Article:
Oh, so long ago, I promised you a post on deciphering a pattern envelope. I didn't mean to keep you waiting quite this long...sorry! Life and holidays needed to come first, but even though it is really, really late, I hope some of you might find it useful. So, here we go...
Armed with your newly-taken measurements, your next stop will likely be for a pattern. Nowadays we are truly fortunate to have easy access to so many pattern companies, big and small. When you hear someone refer to the "Big Three" pattern makers, they are usually referring to Simplicity, Butterick, and McCall's, but there are soooo many more out there. It's definitely worth searching online and at smaller, independent retailers to see what's available.
In brick and mortar shops, the major pattern companies will have pattern books you can peruse, much like a large catalog, to find a project that catches your eye. The pattern themselves are usually housed in metal file cabinets categorized by company and then number. Once you have settled on a particular pattern, take out your measurements. In the catalog, you will not only see a photo of the front of the pattern envelope, but you will also see a copy of the envelope's backside. This is where all the important information is hiding. Each company has their own way of organizing this information, so you may have to search a little to find it. Don't forget to check the flap of the envelope, too! You are looking for a Body Measurements chart. Once you find it, compare your measurements to those on the chart. It is quite common to fall between two, or even three, different sizes. A good rule of thumb, is to either choose the size that fits the majority of your body, and/or choose the pattern size that corresponds with the most fitted part of your garment, usually the bust. A good pattern will include notes to help with pattern alterations, should they be necessary.
Now that you have your pattern number and your size, you will need to select it from the cabinet. Make certain you select the right size for you! Frequently, the pattern number itself will be sub-divided with a letter(s) in order to group three or four sizes into one envelope. Example, 2994A, 2994B, and 2994C. The number and letter of the pattern should be prominently displayed on either the upper right or upper left hand corner of the envelope.
Once you have found your pattern in your size, go straight to the back of the envelope yet again. Now you are getting to some fun stuff: choosing your fabric! Look for a heading entitled Suggested Fabrics. Read through the list and determine if any of the fabric types are recognizable to you. If so, go ahead and start to peruse the bolts of fabric. If you find yourself a bit confused or overwhelmed, find someone in the store to help you. These fabrics aren't hard and fast rules, but they are simply suggestions from the pattern manufacturer. When you first begin to sew, it is helpful to follow their suggestions until you learn how the different types of fabric react. As a very general rule, woven fabrics (non-stretchy) are much easier to work with than knit fabrics (stretchy). Very sheer and silky/slippery fabrics can be difficult for a beginner, too. Another helpful hint can be to not choose your fabric on the same day you choose your pattern. It never hurts to take your pattern home and study it a bit more. Look through ready-to-wear styles that might be similar to your pattern and pay attention to the types of fabrics they are sewn from. Look through your own wardrobe and find the types of fabrics that are flattering and comfortable to wear. And you can even go online and search for reviews of the pattern. I love to search through patternreview.com. I have learned so much from this site. Don't be afraid to take your time in this process!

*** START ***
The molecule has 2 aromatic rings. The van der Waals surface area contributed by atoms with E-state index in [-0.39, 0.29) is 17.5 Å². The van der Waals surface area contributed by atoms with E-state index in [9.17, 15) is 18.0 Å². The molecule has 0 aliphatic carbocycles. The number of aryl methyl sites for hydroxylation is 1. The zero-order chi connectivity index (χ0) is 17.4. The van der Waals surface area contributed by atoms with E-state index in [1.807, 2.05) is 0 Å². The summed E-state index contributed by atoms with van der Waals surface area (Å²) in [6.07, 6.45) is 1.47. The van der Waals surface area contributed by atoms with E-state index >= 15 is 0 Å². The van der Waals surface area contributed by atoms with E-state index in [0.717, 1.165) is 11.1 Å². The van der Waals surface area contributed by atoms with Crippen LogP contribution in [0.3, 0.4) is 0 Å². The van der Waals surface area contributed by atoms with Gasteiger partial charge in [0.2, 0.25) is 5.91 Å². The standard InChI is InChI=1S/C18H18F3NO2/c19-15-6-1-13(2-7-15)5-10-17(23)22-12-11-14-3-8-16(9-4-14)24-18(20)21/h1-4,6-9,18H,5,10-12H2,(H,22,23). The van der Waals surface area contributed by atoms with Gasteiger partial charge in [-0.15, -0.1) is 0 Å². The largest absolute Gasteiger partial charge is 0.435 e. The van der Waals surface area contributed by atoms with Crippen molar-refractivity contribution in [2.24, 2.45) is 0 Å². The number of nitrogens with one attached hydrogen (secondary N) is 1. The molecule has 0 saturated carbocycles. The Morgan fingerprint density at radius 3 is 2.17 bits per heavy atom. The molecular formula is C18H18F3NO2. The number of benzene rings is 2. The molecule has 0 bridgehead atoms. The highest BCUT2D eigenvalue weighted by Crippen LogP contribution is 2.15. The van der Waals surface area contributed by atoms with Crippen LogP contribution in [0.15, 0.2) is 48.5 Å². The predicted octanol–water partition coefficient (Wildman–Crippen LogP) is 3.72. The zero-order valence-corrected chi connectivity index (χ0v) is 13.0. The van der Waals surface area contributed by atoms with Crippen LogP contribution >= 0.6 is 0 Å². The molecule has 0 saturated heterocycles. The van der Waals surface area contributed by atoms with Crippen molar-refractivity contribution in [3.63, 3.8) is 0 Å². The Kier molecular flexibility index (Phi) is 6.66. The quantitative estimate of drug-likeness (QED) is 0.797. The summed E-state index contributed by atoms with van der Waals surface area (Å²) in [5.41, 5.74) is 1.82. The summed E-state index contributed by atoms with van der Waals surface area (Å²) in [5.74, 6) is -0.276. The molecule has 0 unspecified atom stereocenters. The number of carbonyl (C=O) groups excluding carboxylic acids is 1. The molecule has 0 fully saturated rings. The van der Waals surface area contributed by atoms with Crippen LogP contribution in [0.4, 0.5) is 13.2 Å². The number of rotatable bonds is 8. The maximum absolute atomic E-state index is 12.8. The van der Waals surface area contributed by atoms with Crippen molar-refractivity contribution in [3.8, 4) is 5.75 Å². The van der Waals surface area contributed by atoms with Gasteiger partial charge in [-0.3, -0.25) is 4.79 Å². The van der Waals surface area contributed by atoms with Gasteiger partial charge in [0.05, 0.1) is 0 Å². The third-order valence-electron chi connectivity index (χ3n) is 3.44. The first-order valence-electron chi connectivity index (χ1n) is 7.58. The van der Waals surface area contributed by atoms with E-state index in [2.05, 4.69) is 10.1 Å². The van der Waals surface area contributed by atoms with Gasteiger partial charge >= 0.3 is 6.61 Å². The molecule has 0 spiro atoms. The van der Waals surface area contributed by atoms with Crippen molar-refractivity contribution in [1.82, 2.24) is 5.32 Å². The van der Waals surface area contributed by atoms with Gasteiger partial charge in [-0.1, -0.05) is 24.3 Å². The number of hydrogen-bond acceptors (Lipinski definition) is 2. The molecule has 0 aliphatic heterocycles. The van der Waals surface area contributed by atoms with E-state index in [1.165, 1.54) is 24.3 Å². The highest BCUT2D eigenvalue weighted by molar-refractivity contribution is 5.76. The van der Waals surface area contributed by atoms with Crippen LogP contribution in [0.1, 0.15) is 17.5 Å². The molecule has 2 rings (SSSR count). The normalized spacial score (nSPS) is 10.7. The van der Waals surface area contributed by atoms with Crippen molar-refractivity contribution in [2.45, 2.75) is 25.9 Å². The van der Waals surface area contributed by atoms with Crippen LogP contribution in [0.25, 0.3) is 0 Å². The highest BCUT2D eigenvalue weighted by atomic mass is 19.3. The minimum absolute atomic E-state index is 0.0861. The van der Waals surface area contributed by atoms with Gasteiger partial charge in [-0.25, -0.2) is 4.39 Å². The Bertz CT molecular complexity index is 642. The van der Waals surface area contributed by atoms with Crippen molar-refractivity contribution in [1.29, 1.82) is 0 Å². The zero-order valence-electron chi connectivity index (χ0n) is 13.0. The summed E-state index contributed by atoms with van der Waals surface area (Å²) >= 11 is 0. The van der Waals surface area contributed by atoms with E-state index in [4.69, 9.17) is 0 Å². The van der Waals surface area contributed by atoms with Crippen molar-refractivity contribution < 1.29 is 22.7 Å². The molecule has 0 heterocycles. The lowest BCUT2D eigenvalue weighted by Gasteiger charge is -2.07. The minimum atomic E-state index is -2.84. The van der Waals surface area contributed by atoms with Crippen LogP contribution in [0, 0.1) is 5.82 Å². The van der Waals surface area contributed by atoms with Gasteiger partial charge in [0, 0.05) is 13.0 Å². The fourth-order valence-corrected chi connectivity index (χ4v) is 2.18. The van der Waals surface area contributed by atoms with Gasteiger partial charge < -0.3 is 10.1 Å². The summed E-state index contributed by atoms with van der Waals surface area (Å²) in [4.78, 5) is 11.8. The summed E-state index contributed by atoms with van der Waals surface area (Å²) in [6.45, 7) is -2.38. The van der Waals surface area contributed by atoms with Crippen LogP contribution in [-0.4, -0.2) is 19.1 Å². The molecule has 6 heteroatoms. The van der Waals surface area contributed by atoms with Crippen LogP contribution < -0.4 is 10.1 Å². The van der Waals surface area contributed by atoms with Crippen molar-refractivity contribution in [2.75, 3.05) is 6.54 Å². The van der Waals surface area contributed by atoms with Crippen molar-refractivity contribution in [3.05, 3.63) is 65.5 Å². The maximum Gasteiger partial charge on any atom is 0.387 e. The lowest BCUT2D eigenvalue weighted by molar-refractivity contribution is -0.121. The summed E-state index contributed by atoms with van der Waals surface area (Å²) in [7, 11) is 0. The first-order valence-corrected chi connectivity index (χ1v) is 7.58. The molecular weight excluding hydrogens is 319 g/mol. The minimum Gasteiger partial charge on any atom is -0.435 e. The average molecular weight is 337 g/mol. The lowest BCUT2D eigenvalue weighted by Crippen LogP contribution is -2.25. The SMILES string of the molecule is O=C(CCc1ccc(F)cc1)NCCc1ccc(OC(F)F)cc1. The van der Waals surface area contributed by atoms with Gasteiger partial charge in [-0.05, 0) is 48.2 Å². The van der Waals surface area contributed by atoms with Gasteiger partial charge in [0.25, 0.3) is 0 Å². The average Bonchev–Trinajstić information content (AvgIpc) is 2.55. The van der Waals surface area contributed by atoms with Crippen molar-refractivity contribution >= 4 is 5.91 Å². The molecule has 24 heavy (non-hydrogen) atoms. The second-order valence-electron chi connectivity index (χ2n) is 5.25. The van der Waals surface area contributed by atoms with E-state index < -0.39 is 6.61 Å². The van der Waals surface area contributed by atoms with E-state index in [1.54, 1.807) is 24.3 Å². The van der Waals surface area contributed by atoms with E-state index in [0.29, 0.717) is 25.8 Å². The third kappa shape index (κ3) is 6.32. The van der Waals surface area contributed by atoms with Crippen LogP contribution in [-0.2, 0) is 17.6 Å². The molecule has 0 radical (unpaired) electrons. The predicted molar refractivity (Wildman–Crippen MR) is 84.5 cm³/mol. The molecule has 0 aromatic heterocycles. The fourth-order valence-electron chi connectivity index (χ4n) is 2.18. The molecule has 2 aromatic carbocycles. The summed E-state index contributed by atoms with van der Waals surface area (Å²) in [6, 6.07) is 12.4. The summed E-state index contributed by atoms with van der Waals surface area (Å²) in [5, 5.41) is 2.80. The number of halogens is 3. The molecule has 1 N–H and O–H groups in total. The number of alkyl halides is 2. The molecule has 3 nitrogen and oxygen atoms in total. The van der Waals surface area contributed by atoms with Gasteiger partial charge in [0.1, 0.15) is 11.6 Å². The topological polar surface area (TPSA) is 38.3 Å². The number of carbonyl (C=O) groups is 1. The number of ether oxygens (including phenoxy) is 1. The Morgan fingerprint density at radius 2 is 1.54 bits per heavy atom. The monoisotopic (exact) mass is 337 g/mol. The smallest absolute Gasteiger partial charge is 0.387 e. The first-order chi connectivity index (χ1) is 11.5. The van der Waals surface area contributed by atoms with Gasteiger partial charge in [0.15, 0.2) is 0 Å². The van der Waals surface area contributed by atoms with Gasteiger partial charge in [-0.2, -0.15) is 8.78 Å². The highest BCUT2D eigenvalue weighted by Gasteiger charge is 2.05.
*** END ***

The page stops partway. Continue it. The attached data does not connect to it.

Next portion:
There are a few more items on the pattern envelope that are worth talking a bit about, but I will save those for another time. Even though this post is incredibly long, I will leave you with a dinner recipe to simmer in the crock-pot while you are out pattern shopping! We have to make time for the important stuff, you know!
Sweet Lentil Stew
1 medium onion chopped
Approximately 1 cup celery, chopped
Approximately 1 cup carrots, chopped
butter to saute the above
2 cups lentils, washed
1 cup or so of chopped ham
2 - 3 Tablespoons brown sugar
Saute the onion, celery, and carrots in butter until slightly tender. Combine these and all other ingredients in a 5 - 7 quart crock-pot. Add water to fill the pot. Cover and cook on low for 4 hours, or until lentils are tender. Adjust seasoning to taste, if needed.
Happy New Year! May you find lots of time and inspiration to sew and create in 2012!